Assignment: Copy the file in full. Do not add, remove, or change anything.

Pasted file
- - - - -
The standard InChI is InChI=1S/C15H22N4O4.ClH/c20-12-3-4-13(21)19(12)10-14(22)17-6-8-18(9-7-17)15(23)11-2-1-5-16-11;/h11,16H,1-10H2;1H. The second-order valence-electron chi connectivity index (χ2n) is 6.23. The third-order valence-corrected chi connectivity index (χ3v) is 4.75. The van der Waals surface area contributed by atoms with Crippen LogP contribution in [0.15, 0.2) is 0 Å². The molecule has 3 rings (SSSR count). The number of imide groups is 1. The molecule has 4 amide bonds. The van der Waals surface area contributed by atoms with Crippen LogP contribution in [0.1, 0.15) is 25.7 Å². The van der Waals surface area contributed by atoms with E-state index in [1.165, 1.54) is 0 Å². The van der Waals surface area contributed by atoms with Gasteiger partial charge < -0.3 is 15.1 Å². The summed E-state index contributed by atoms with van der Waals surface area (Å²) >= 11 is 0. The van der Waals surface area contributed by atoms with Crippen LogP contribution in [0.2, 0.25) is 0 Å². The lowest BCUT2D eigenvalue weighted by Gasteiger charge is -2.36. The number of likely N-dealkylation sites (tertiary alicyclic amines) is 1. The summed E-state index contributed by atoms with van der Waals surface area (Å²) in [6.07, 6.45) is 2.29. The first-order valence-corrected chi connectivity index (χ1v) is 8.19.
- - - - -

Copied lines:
The standard InChI is InChI=1S/C15H22N4O4.ClH/c20-12-3-4-13(21)19(12)10-14(22)17-6-8-18(9-7-17)15(23)11-2-1-5-16-11;/h11,16H,1-10H2;1H. The second-order valence-electron chi connectivity index (χ2n) is 6.23. The third-order valence-corrected chi connectivity index (χ3v) is 4.75. The van der Waals surface area contributed by atoms with Crippen LogP contribution in [0.15, 0.2) is 0 Å². The molecule has 3 rings (SSSR count). The number of imide groups is 1. The molecule has 4 amide bonds. The van der Waals surface area contributed by atoms with Crippen LogP contribution in [0.1, 0.15) is 25.7 Å². The van der Waals surface area contributed by atoms with E-state index in [1.165, 1.54) is 0 Å². The van der Waals surface area contributed by atoms with Gasteiger partial charge < -0.3 is 15.1 Å². The summed E-state index contributed by atoms with van der Waals surface area (Å²) >= 11 is 0. The van der Waals surface area contributed by atoms with Crippen LogP contribution in [0.2, 0.25) is 0 Å². The lowest BCUT2D eigenvalue weighted by Gasteiger charge is -2.36. The number of likely N-dealkylation sites (tertiary alicyclic amines) is 1. The summed E-state index contributed by atoms with van der Waals surface area (Å²) in [6.07, 6.45) is 2.29. The first-order valence-corrected chi connectivity index (χ1v) is 8.19.